My first impression is that the Nuage suits my tastes more than the Ascendent. As impressed as I was with the earlier watch, the Nuage appears more versatile and wearable. It features a tasteful mid-sized stainless case and a sumptuous dial that we'll discuss at length. It's powered by a quartz movement and is finished off with a sapphire crystal and a leather strap.
The Mr Jones Nuage Watch in Detail
There are two current trends that you can't miss in the world of watches - Audemars Piguet-inspired steel sports watches and a newfound interest in smaller watches.
The Nuage is right on trend for those of us who appreciate slightly smaller watches. At 37mm wide, the stainless steel case is just right for a smaller men's watch and very comfortable as a unisex model.
The case is relatively straightforward, although the slim lugs continue around the side of the case, giving a distinctive look to the watch. While a mixture of finishings can often add to a watch's appeal, with this model and its complex dial, Mr Jones was right to stick to a single finish.
The Nuage is highly polished on the front, sides and back.
This case design is used throughout the Mr Jones range and features what at first looks like two crowns. In the traditional 3 o'clock position there's a functional crown and at 9 o'clock a crown-like button that is decorated with the brand logo. It's another distinctive touch that sets Mr Jones apart.
There's an elegance to the case which also features 18mm lugs. It's equipped with a leather camel grain strap with matching brown stitching.
The dial is the real star of the show and features a dreamlike landscape and a section of sky where you can read the time. As the designer Marion Labbez notes, "We used tempered carbon steel to create the iridescence of the blue sky. Carbon steel, when it’s heated to around 300 degrees turns to a rich blue. The sun and the moon were gilded like the glass."
Basically, there's a decoration on the inside of the glass and a dial underneath that is only partly visible - that's where the time is displayed using a rotating sun and moon.
But perhaps the best way to describe this exotic dial is to explain how the timekeeping works. Indeed, there are detailed instructions in the box that outline how to set the time - personally, I can't resist a watch that offers an uncommon method of operation.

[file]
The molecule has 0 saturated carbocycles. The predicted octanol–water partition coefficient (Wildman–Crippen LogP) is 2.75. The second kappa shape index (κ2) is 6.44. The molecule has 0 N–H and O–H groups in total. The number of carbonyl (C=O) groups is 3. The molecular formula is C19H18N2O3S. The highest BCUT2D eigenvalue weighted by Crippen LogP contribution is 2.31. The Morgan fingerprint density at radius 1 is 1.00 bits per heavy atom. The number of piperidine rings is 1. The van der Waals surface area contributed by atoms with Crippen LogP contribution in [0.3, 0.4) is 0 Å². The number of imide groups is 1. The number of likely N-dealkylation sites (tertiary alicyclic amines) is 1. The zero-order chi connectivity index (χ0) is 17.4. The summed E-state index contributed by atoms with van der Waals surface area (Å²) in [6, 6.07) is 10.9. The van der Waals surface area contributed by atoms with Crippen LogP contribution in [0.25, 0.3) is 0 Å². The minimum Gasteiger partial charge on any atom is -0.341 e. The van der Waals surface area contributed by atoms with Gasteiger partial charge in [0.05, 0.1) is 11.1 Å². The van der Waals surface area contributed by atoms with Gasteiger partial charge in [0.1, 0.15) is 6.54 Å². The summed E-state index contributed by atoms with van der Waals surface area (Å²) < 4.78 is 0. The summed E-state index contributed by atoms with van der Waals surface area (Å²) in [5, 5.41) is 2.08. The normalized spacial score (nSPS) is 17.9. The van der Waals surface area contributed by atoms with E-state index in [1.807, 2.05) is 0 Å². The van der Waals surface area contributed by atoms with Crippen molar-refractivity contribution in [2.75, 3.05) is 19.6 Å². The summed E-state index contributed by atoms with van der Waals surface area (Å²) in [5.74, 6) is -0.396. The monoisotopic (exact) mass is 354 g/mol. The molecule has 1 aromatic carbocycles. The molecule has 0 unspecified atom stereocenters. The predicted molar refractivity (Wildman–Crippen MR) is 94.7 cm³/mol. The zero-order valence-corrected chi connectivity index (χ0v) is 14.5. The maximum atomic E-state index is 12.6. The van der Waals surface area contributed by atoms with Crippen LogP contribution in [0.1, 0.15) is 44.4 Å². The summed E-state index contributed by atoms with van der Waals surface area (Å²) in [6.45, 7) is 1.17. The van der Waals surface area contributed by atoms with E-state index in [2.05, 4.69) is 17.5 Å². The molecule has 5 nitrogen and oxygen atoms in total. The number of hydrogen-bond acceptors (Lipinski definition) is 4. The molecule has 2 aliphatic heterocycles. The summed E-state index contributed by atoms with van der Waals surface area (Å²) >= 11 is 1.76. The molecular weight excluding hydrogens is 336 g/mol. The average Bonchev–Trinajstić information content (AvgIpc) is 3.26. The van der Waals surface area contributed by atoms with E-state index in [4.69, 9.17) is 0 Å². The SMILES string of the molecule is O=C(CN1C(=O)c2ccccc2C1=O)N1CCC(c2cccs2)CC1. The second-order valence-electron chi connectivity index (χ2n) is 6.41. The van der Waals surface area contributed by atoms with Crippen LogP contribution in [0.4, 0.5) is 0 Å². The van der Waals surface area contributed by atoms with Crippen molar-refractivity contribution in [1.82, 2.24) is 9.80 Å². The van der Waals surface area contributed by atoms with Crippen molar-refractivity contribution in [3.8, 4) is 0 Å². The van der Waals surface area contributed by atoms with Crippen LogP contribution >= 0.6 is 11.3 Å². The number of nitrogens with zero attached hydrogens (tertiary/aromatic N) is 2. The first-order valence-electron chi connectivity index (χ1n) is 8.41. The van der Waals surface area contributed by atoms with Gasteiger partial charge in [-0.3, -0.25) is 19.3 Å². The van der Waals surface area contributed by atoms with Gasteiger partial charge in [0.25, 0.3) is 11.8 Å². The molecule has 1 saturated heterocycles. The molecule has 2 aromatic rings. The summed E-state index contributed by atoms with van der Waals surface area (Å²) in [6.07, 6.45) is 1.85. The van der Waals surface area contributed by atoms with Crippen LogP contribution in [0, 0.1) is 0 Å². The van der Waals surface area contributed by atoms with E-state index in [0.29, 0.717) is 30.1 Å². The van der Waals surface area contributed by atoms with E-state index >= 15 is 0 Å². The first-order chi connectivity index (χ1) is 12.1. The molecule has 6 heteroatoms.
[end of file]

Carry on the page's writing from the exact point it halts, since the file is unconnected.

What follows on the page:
To determine the time on this unusual watch, you note the position of the sun or moon in the sky. The blue crescent shape corresponds to a 12-hour cycle, progressing from left to right.
At 6 am, the sun emerges on the left side of this crescent. It then gradually rotates until it reaches the highest point at midday, and then continues its journey until it reaches the final marker on the right at 6 pm.
After 6 pm, the sun sets while the moon rises on the left side. This means the moon's position indicates the hours from 6 pm until 6 am.
The minute hand is located in the centre and operates as expected.
It's a slightly eccentric method for telling the time, but certainly scratches the itch of wanting a watch that offers more than an iPhone or a bedside clock.
Visually, the watch is stunning and benefits from the time taken to fully digest the design. Different angles and light offer different interpretations which I find rather satisfying.
Although the dial and its rotating moon and sun are unorthodox, they're powered by a well-known and well-regarded Rhonda Swiss quartz movement. The dial is protected by a sapphire crystal and the watch has a token water resistance of 30M.
The watch straddles two camps well. On the one hand, it's a very original design that utilizes the knowledge of an experienced designer with a background in traditional Verre Églomisé - a decorative technique that involves applying gold or metal leaf to the back surface of glass.
But it's also a very comfortable unisex watch that sits well on the wrist and will be versatile. The design is eye-catching, but it's not large or imposing and there's definitely a benefit to this.
For a unique-looking watch, the Nuage shares a lot of the DNA of the Mr Jones collection as a whole. It's a relatively small unisex piece with a well-thought-out stainless steel case. This conventional case allows for an ornate and complex dial and an unorthodox method of timekeeping.
It's that successful mix of conservative case and strap, combined with a flamboyant dial, that makes this watch work so well. Once again, Mr Jones shows that British watchmaking is back on track.